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Iridium Extreme 9575 review

Iridium released their newest satellite phone, the Iridium Extreme in 2011, and it is by far one of the best satellite phones to date. It offers a few significant improvements over the older Iridium 9555.

Iridium Extreme

The Iridium Extreme

Iridium Extreme Full Kit

Iridium Extreme Kit

The phone is noticeably smaller than the old Iridium 9555. The new phone looks more like a walkie-talkie, and is also smaller than its biggest competitor, the Inmarsat IsatPhone 2. It’s rated IP65 as dust and splash proof, unlike the old Iridium 9555. The keys on the phone are all large and backlit, so the phone is easily operable anywhere, even with thick gloves on. Combined with a rubber grip on the outside edges, the phone is very accessible, no matter what situation you’re in.

Extreme and 9555

Iridium Extreme and 9555

When it comes to calling, the Iridium Extreme performs just as well, if not better, than all of its predecessors. On average it takes about 15-30 seconds to connect to a satellite to make your call, which is a little faster than the Inmarsat IsatPhone 2. Because Iridium has 66 global satellites that continuously orbit the Earth, the phone has coverage everywhere, even at the North and South Poles. Moreover, Iridium has added Internet connectivity through a USB port on the phone that you connect to a laptop. Although it’s slow at 13kbps, it’s sufficient to view emails on your laptop, but not much more.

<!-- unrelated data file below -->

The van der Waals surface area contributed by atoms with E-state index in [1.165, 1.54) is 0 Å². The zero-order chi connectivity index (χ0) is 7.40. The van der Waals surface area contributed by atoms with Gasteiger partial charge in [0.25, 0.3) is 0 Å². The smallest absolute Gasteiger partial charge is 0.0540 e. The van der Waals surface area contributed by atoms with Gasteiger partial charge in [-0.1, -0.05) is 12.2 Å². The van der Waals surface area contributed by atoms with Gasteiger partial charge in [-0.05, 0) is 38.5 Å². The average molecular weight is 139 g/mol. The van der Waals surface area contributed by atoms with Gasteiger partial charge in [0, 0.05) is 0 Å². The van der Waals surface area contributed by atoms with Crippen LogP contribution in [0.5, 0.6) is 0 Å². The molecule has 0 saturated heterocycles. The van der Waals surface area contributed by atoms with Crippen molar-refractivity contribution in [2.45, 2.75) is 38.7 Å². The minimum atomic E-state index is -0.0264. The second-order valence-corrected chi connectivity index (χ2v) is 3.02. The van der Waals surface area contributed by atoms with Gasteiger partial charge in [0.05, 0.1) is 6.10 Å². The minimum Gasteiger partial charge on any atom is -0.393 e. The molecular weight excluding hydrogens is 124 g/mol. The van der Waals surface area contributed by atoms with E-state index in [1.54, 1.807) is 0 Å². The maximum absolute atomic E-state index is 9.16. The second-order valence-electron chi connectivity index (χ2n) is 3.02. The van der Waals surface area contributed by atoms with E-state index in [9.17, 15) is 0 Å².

One of the biggest additions to the Iridium Extreme is the new SOS button at the top of the phone. It’s covered by a hard case that you can pop off, ensuring that you won’t accidentally press the button. While you can program it to send your GPS coordinates and a message to any preset phone number, Iridium has partnered up with the company GEOS to allow you to connect the button to their emergency services.

Extreme SOS Button

Iridium Extreme SOS Button

GEOS provides emergency services for those no matter where in the world they are. If you decide to use GEOS, pressing the red button sends a distress signal with your GPS coordinates to the GEOS International Emergency Response Coordination Center, which then alerts the closest authorities and embassy about your emergency. They operate ever hour of every day of the year, so you can feel safe no matter where you are as long as you have your Iridium Extreme phone on you. For those who want additional peace of mind, GEOS offers additional Search/Rescue and Medevac emergency service for as little as $10/day, or a few hundred per year. Signing up is easy through the Iridium website, and perfect for those who want to be as safe as possible on their trip.

Despite these great features, the biggest gripe about the phone is the 30 hours of standby time. With a 2300 mAh battery, the phone can only last for about 30 hours of standby, up to around 40 at most. If you won’t have access to a charging port during your trip, you can either buy another Iridium Extreme battery or simply get an external battery to double or triple the standby time. Either way, Iridium is beat out in battery life when compared to Inmarsat’s IsatPhone 2.

As a whole, the Iridium Extreme is a huge improvement over the previous Iridium 9555. In the end satellite phones should be used for the calling and emergency services, which the Iridium Extreme is currently the best at.

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